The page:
County passes on GSA's Battin federal courthouse

2012-05-08T17:30:00Z 2014-08-25T10:36:14Z County passes on GSA's Battin federal courthouseBy CLAIR JOHNSON The Billings Gazette

Thanks, but no thanks.

Yellowstone County commissioners on Tuesday declined the federal General Service Administration’s offer to donate the asbestos-laden James F. Battin Federal Courthouse.

In a split decision, the commission approved a letter to GSA saying it had no interest in the five-story, 221,367-square-foot building across the street from the county courthouse in downtown Billings.

GSA recently declared the courthouse to be surplus property and gave first dibs, as required under its disposal process, to homeless assistance agencies and to local and state government. If none of those agencies wants it, GSA will put the courthouse up for sale in an online auction.

A history of asbestos problems in the Battin building led the GSA to build new offices for the federal courts and other agencies.

The agency’s new $59 million federal courthouse is almost finished. And construction recently began on a new $30 million federal office building for employees now working in the Battin building.

Commissioner Bill Kennedy wanted time to explore the options and to work with the city. “I think there are some possibilities,” he said.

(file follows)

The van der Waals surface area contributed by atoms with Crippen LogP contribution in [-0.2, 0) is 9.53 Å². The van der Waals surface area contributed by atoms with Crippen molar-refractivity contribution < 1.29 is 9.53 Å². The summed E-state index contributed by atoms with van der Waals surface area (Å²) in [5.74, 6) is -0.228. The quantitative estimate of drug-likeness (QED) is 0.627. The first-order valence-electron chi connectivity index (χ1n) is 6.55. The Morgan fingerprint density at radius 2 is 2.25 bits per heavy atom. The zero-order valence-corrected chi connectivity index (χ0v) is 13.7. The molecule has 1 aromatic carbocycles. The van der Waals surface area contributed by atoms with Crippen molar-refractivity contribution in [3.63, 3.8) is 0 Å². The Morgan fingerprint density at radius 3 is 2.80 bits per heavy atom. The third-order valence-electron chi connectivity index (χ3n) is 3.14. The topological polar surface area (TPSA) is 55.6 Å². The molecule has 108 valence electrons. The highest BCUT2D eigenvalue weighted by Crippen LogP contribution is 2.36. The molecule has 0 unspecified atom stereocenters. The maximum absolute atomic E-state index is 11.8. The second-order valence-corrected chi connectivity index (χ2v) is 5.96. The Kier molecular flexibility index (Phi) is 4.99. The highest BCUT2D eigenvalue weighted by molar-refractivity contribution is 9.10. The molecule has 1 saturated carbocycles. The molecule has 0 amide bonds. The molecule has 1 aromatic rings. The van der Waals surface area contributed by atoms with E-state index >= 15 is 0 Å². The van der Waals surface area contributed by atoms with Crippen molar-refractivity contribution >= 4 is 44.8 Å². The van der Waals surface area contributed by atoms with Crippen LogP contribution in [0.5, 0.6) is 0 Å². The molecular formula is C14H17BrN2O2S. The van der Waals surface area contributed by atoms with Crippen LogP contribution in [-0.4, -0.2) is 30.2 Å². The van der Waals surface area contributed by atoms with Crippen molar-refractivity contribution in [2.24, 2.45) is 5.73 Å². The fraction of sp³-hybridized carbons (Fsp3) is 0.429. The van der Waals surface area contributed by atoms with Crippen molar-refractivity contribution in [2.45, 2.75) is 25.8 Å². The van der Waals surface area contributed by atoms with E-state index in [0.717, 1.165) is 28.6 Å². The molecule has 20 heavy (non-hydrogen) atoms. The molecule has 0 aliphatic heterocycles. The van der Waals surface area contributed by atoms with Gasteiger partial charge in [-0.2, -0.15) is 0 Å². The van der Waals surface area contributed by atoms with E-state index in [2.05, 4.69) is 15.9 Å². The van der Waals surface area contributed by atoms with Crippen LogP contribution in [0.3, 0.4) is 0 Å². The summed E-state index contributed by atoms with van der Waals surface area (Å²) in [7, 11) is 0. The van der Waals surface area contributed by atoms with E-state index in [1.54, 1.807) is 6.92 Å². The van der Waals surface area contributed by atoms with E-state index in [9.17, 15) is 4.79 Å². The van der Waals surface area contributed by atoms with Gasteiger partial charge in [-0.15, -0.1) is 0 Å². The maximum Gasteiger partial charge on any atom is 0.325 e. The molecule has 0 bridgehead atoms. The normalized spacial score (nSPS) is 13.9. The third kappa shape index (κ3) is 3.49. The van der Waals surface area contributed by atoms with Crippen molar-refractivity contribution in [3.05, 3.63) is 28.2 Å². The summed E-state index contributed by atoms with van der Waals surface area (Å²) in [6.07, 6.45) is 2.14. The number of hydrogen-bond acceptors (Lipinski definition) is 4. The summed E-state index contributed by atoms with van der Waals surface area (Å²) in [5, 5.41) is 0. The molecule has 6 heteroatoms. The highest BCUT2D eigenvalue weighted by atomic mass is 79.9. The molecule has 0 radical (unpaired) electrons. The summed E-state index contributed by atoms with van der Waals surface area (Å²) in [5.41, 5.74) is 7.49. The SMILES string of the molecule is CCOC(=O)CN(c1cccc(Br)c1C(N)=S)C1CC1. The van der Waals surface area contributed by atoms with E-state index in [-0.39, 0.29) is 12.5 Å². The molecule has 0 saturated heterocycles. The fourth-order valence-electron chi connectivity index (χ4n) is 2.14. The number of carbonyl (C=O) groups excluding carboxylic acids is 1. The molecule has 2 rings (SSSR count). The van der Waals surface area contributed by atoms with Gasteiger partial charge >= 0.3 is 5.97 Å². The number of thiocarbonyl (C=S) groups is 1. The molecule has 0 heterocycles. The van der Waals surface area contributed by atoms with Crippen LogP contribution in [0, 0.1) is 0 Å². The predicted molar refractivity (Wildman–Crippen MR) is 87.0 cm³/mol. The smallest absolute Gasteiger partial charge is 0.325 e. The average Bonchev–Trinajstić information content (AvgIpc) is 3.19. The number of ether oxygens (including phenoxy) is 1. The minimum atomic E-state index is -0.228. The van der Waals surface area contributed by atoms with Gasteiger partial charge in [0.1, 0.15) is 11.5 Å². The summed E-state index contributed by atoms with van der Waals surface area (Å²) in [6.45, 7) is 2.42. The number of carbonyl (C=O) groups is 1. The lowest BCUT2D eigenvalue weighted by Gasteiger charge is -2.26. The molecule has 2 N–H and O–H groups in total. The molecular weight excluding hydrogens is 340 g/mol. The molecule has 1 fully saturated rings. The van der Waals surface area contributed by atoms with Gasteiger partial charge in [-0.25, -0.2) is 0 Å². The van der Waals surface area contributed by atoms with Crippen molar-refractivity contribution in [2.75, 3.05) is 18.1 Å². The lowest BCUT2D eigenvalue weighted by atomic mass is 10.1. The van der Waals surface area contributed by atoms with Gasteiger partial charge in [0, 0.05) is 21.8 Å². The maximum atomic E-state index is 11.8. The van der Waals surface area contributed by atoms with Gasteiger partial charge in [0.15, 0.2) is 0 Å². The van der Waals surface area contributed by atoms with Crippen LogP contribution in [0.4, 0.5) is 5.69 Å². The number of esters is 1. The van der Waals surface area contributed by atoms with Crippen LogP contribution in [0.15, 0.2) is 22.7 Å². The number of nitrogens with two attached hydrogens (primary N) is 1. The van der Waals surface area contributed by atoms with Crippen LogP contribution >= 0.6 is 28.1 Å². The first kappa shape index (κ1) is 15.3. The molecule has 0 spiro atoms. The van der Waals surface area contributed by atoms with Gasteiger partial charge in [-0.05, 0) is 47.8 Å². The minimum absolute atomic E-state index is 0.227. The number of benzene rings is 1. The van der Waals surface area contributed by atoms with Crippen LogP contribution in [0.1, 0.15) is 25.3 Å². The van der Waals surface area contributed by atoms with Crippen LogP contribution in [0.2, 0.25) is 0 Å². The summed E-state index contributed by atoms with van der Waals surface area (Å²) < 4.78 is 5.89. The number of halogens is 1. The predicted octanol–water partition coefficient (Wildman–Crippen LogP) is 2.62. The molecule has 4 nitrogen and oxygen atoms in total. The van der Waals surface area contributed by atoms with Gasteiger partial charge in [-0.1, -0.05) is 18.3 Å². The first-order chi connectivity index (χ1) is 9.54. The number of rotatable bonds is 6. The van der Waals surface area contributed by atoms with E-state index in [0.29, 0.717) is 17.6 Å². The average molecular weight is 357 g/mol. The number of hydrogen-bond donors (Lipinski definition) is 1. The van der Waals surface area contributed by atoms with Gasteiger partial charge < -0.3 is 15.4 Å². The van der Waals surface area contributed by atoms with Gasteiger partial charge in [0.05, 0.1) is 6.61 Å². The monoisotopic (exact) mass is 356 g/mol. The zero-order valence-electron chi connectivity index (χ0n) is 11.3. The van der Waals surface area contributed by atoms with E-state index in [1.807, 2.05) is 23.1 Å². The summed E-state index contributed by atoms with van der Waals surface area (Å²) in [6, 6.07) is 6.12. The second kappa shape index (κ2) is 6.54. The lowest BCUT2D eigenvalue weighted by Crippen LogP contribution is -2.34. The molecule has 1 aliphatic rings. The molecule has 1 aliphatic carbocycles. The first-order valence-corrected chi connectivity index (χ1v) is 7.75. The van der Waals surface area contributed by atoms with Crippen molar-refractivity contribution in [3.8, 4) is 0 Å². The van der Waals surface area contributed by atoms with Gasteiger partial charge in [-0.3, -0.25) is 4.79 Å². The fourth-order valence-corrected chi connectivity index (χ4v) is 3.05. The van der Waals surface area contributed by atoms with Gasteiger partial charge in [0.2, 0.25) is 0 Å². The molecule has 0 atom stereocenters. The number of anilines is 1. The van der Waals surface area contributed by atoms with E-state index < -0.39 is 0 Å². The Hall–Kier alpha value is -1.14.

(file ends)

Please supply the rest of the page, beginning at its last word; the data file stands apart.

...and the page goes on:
Billings Mayor Tom Hanel also asked the commission to hold off on the brush-off.

City Council members are interested in exploring the possibilities for the building and are expected to vote next week on whether to send the GSA a letter of intent expressing “possible interest, but not a commitment,” Hanel said.

Some possible uses include a city-county law enforcement center, a justice center to house local and state courts and a possible location for the emergency operations center, Hanel said.

Becky Bird, District Court administrator and a council member, said the six district judges supported the idea of exploring use of the Battin building for the courts.

But Commission Chairman John Ostlund and Commissioner Jim Reno didn’t need more time.

For Ostlund, the decision was easy. With the county facing large tax protests, the last thing the county should do is take on the building when it has no need for it, no plan and no budget, he said.

Besides the unknown expense of asbestos removal for any new owner, there would be remodeling costs, substantial maintenance and operating expenses, estimated at $1.5 million a year, and parking would still be inadequate, Ostlund said. And, he added, the boxy white building is “not really aesthetically pleasing.”

Reno agreed, saying that if the county needs to expand, it could build to the east of the county courthouse on land it owns, he said.

Reno also chided the GSA for disposing of the building “as is,” deeming it unsuitable for federal workers but acceptable for local government and homeless assistance agencies.

“How callous,” he said.



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